You probably have some idea that there’s something called a “transistor”. A transistor is basically a voltage-controlled switch; current can only flow from one point to another (generally, the collector and emitter) if there’s a voltage on another point, called the base.

The circuit symbol for an NPN transistor

This is an NPN transistor; there are many variants. And that’s because transistors, the base unit of digital electronics, are actually analog devices. They can have many different use cases; for example, the Apple II relay project used a transistor to allow the 5V signal from the Apple ][’s disk drive to control a more powerful 12V signal; this is an entirely analog process, since you can see that it depends on more than one different voltage.

Transistors are also used to create the base units of digital computing. If the processor you’re using to read this post isn’t based around transistors, let me know. (And if it’s based around relays, send me an audio recording, I’m sure those clicks are glorious) But transistors are kind of an inconvenient base unit for many purposes; sure, you can build anything out of a bunch of transistors, but you don’t really want to.

Boolean logic

When mathematicians sit down to design a theoretical processor, they might use something called boolean logic. Boolean logic, named for the mathematician Boole, maps well onto digital computing, because it deals with things that are either on or off; oftentimes called “true” or “false”. But we could just as easily call them “0V” and “5V”. Boole taught us the valuable lesson that you don’t need to count very high to be a mathematician.

A typical example of a Boolean logic is the “AND” gate. It’s called a gate, but you could imagine it as a function too if that’s easier. A typical AND has two inputs, and one output. Everything is Boolean, it can only have two values. If the inputs are both “true”, then the output will be “true”. If any of the outputs are “false”, the output will be “false”. An AND gate is symbolized with a “&”, or sometimes a “^”. Since I use ^ to denote exponents, we’ll stick with the ampersand.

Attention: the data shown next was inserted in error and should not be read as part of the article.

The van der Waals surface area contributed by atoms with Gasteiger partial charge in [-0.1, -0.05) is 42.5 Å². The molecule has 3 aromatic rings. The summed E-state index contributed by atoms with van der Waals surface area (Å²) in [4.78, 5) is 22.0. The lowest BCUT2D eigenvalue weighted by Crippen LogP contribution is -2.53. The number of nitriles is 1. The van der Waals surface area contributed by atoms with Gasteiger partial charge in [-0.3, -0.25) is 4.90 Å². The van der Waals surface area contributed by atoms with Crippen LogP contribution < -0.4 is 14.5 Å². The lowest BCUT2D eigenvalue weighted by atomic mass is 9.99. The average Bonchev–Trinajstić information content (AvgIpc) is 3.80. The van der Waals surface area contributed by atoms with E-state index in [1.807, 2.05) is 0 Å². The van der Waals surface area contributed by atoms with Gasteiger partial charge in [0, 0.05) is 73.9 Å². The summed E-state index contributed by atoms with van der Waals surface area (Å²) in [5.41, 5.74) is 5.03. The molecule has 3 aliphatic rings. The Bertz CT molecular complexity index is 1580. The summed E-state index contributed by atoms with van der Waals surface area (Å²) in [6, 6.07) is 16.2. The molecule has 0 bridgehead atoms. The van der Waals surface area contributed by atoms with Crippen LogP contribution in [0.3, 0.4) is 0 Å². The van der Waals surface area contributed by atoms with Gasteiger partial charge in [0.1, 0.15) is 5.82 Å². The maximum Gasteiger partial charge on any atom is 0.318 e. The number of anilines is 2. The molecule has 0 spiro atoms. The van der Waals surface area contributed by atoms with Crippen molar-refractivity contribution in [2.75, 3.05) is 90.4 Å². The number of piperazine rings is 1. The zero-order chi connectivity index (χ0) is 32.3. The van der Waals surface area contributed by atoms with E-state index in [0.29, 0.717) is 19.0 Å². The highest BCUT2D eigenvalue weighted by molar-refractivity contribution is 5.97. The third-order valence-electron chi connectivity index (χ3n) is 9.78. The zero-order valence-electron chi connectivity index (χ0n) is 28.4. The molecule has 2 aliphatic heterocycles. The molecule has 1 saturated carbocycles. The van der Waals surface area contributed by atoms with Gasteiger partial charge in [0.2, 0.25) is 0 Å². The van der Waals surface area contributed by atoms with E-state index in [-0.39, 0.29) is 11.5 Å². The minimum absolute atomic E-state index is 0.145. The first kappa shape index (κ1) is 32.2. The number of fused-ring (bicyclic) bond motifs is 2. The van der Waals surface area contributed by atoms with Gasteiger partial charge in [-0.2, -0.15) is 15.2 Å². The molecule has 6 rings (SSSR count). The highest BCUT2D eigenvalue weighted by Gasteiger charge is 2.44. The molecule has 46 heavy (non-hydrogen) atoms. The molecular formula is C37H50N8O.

An “OR” gate, the partner of the “AND” gate, will return “true” if any of its inputs are “true”; it only returns “false” if both of its inputs are “false”. Its sibling the “XOR” (or “Exclusive OR”), will return “true” if only one of its inputs are true, and “false” if none of them are “true”, or if they both are.

Boolean logic gates don’t need to have two inputs. An “inverter” is a gate with one input and one output. If the input is true, the output is false. If the input is false, the output is true. A “buffer” just outputs what you input. If you put an inverter on the output of an AND gate, it becomes a “NAND”, or not-AND, gate. The same logic can give you “NOR” and “NXOR” gates.

You can even create an AND gate with more inputs; a three-input AND gate, for example, will only return “true” if all three inputs it has are “true”, a four-input OR gate will only return “false” if all four of its inputs are “false”, and so on.

Discrete logic gives you chips that give you these kinds of basic building blocks. They’re massively produced and used pretty much everywhere as “glue logic”; for major processors it’s worth having chips manufacturered, but if you just need some simple gates it’s a lot cheaper to buy a logic chip that already exists.

Example use of discrete logic